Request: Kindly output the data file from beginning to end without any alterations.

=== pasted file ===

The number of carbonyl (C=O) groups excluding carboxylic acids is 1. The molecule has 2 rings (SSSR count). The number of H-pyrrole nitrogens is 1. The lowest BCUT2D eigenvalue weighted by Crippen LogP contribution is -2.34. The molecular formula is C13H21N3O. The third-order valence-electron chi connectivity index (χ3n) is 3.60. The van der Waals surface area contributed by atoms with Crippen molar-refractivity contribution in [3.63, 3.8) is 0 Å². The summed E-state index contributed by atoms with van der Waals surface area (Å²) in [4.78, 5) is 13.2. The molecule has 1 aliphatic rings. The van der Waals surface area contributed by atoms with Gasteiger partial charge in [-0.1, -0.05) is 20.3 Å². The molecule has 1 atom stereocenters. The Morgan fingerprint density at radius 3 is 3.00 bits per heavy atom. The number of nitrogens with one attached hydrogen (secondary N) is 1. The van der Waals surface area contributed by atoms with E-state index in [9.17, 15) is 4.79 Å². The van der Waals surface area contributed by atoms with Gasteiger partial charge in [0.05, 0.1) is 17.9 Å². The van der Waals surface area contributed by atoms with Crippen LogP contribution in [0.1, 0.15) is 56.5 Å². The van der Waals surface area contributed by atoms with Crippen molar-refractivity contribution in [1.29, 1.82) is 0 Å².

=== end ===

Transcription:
The number of carbonyl (C=O) groups excluding carboxylic acids is 1. The molecule has 2 rings (SSSR count). The number of H-pyrrole nitrogens is 1. The lowest BCUT2D eigenvalue weighted by Crippen LogP contribution is -2.34. The molecular formula is C13H21N3O. The third-order valence-electron chi connectivity index (χ3n) is 3.60. The van der Waals surface area contributed by atoms with Crippen molar-refractivity contribution in [3.63, 3.8) is 0 Å². The summed E-state index contributed by atoms with van der Waals surface area (Å²) in [4.78, 5) is 13.2. The molecule has 1 aliphatic rings. The van der Waals surface area contributed by atoms with Gasteiger partial charge in [-0.1, -0.05) is 20.3 Å². The molecule has 1 atom stereocenters. The Morgan fingerprint density at radius 3 is 3.00 bits per heavy atom. The number of nitrogens with one attached hydrogen (secondary N) is 1. The van der Waals surface area contributed by atoms with E-state index in [9.17, 15) is 4.79 Å². The van der Waals surface area contributed by atoms with Gasteiger partial charge in [0.05, 0.1) is 17.9 Å². The van der Waals surface area contributed by atoms with Crippen LogP contribution in [0.1, 0.15) is 56.5 Å². The van der Waals surface area contributed by atoms with Crippen molar-refractivity contribution in [1.29, 1.82) is 0 Å².